However, instead of slicing through the log, I rolled it flat, and cut thin slices (cut across the stripes which will appear once you have twisted it). Put two slices together to show the symmetrical image. As I cut each slice, the pattern will slowly change, so no two pieces will be exactly alike.
I made this brooch (pin) from a small, thin sheet left over from a workshop I did with Melanie Muir about two years go. The “mokume gane” design was created by staking very thin slices of different colours, pressing in one of Melanie’s stamps, and slicing off the top until smooth.
Here are the other pieces I made from this sheet. I then made the additional gold (mica shift) piece with another stamp and placed them together on a fresh thin sheet . I let this sit for a few days, hoping that would get this dry piece flexible enough to work. I think it helped, but you can see that there is still a very small crack or two. I then shaped a gentle dome by using a technique based on Dan Cormier’s technique of gently working the sheet into a raised shape through a cardboard die and I placed it on a backing sheet of clay. You can see the die I cut, and a test I did with scrap grey clay in the other picture. I’ve enrolled in Dan’s online class so am looking forward to working on this technique.
In Australia, our Government is holding a postal survey of our views on whether same sex couples can marry. The survey is costing us over $100 million, it won’t bind the Government, and the related debate is causing harm and distress to LGBTI people. While many people opposed the survey, now it is underway the strong message is “Vote YES”.
Cornflour stopped the rainbow sticking to the log it was shaped around. The log was only removed once the rainbow was sliced. The end of the posts were bent (for better hold) and were sandwiched between a slice of “yes” cane and circle of clay in which I inserted a heart using a cutter.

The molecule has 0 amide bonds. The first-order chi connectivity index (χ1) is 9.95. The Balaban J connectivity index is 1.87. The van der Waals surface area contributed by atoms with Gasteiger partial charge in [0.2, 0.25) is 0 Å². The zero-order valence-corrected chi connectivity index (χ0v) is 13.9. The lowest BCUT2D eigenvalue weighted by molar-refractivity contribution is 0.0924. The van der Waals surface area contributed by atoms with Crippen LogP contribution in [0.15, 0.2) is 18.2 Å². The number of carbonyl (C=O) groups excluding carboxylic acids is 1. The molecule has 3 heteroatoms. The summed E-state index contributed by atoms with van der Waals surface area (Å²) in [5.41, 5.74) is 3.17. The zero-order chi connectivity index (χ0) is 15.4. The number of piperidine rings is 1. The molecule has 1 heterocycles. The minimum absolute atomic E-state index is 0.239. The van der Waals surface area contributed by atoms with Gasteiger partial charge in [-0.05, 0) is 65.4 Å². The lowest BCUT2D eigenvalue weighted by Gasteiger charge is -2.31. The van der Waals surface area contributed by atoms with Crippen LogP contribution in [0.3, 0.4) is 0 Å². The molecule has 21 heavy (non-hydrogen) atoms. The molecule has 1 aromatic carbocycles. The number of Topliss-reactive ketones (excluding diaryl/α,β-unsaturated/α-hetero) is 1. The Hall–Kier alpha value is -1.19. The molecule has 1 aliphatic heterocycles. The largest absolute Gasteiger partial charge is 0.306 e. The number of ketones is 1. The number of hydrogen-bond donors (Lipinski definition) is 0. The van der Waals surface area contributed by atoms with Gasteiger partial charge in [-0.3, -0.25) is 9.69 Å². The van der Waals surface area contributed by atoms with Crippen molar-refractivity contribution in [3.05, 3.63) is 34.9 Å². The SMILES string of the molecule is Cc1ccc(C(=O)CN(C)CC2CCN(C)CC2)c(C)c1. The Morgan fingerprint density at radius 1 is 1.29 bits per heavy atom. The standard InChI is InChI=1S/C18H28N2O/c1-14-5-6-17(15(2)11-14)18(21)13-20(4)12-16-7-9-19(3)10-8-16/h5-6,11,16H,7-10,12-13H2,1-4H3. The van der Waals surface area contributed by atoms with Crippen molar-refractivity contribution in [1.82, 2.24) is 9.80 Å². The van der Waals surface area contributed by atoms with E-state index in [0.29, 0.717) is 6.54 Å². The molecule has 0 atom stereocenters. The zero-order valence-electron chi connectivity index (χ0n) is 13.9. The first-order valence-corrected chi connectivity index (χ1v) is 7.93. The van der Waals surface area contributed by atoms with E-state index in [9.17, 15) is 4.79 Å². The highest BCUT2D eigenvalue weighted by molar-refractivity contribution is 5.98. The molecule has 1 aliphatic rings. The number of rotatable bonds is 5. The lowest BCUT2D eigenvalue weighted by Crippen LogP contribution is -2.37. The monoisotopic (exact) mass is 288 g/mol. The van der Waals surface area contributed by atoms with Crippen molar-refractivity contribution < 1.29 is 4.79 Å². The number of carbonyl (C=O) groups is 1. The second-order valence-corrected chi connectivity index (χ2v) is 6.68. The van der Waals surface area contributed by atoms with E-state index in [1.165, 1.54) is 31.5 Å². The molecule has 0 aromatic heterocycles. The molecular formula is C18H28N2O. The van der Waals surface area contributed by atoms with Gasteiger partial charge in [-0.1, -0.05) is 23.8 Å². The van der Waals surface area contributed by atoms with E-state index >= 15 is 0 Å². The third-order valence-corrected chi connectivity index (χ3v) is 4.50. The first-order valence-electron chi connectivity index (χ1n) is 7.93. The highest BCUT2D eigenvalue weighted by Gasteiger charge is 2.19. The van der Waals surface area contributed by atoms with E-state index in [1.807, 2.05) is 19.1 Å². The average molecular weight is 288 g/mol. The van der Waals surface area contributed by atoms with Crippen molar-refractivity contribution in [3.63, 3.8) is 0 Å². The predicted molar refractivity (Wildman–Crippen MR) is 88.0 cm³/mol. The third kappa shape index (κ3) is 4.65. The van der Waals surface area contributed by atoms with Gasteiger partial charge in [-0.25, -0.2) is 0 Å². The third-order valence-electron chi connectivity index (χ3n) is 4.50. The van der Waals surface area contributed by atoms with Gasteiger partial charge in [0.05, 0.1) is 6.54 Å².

Found object Necklace: polymer clay, metal paint, brass bead, vintage icing nozzle, vintage sewing machine bobbin, small plastic & brass objects, steel wire.
Some years ago I did a class with Tory Hughes. While Tory often uses imitative techniques, the topic for that class was mokume gane. One of my samples was the centre piece here, which I didn’t like much at the time. Tory encouraged me to try to make some pieces from polymer clay that would work with some of my found object pieces, which I did. So, after having these polymer clay pieces sitting around for years, I finally put them together in this necklace. The polymer clay pieces are the long brown bead (which has been painted with metal and rust effect), centre square bead, imitation ivory, and rough grey bead.
These kaleidoscope canes are very satisfying. The yellow/orange base cane here is similar to Sarah Shriver’s canes, made up of a number of stacked Skinner blends. A few other canes are added at random, formed into a triangle and then put together in a repeat pattern.
While the initial design doesn’t look impressive, it’s usually hard to go wrong once you start putting together the repeat design. However, I was glad I didn’t use up all the base cane on my first attempt. Although very similar, my initial attempt produced the design below which is not as pleasing.
This cane is not my own design but it looked like fun. Here is someone who has done it really beautifully. It was difficult to keep the shapes even. I use Kato brand which is rather firm – I don’t think I could have managed with one of the softer brands. This pendant is made from very thin slices of the canes mounted on a plan colour background and cut to shape.
I also made a cane in grey shades which shows the process. I used an extruder to make the long triangles, then wrapped the triangle pairs and combined them to make the cane.